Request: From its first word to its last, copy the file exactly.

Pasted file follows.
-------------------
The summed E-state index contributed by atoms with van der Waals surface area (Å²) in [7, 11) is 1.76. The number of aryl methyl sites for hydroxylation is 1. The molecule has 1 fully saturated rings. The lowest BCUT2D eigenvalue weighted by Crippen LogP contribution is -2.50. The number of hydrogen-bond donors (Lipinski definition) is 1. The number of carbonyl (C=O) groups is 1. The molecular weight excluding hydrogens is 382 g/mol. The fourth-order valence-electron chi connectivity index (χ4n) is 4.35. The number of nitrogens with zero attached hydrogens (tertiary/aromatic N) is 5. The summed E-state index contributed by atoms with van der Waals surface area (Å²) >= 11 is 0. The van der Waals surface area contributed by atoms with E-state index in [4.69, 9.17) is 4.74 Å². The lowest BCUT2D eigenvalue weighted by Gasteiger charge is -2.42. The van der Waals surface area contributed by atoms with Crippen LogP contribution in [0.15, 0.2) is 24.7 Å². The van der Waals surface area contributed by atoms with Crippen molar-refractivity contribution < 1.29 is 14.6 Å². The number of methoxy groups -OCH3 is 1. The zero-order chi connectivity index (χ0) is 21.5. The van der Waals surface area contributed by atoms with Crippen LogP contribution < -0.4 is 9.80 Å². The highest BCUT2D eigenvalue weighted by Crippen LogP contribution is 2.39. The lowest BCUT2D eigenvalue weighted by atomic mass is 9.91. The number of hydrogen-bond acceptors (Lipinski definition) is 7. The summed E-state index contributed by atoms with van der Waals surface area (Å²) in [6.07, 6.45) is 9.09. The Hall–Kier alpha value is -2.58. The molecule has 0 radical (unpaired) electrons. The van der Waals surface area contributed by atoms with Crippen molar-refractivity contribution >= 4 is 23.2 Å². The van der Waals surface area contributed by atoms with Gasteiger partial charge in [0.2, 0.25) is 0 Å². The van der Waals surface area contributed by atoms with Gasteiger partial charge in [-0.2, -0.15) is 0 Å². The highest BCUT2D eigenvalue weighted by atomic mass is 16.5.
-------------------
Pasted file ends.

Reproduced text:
The summed E-state index contributed by atoms with van der Waals surface area (Å²) in [7, 11) is 1.76. The number of aryl methyl sites for hydroxylation is 1. The molecule has 1 fully saturated rings. The lowest BCUT2D eigenvalue weighted by Crippen LogP contribution is -2.50. The number of hydrogen-bond donors (Lipinski definition) is 1. The number of carbonyl (C=O) groups is 1. The molecular weight excluding hydrogens is 382 g/mol. The fourth-order valence-electron chi connectivity index (χ4n) is 4.35. The number of nitrogens with zero attached hydrogens (tertiary/aromatic N) is 5. The summed E-state index contributed by atoms with van der Waals surface area (Å²) >= 11 is 0. The van der Waals surface area contributed by atoms with E-state index in [4.69, 9.17) is 4.74 Å². The lowest BCUT2D eigenvalue weighted by Gasteiger charge is -2.42. The van der Waals surface area contributed by atoms with Crippen LogP contribution in [0.15, 0.2) is 24.7 Å². The van der Waals surface area contributed by atoms with Crippen molar-refractivity contribution < 1.29 is 14.6 Å². The number of methoxy groups -OCH3 is 1. The zero-order chi connectivity index (χ0) is 21.5. The van der Waals surface area contributed by atoms with Crippen LogP contribution < -0.4 is 9.80 Å². The highest BCUT2D eigenvalue weighted by Crippen LogP contribution is 2.39. The lowest BCUT2D eigenvalue weighted by atomic mass is 9.91. The number of hydrogen-bond acceptors (Lipinski definition) is 7. The summed E-state index contributed by atoms with van der Waals surface area (Å²) in [6.07, 6.45) is 9.09. The Hall–Kier alpha value is -2.58. The molecule has 0 radical (unpaired) electrons. The van der Waals surface area contributed by atoms with Crippen molar-refractivity contribution >= 4 is 23.2 Å². The van der Waals surface area contributed by atoms with Gasteiger partial charge in [0.2, 0.25) is 0 Å². The van der Waals surface area contributed by atoms with Gasteiger partial charge in [-0.2, -0.15) is 0 Å². The highest BCUT2D eigenvalue weighted by atomic mass is 16.5.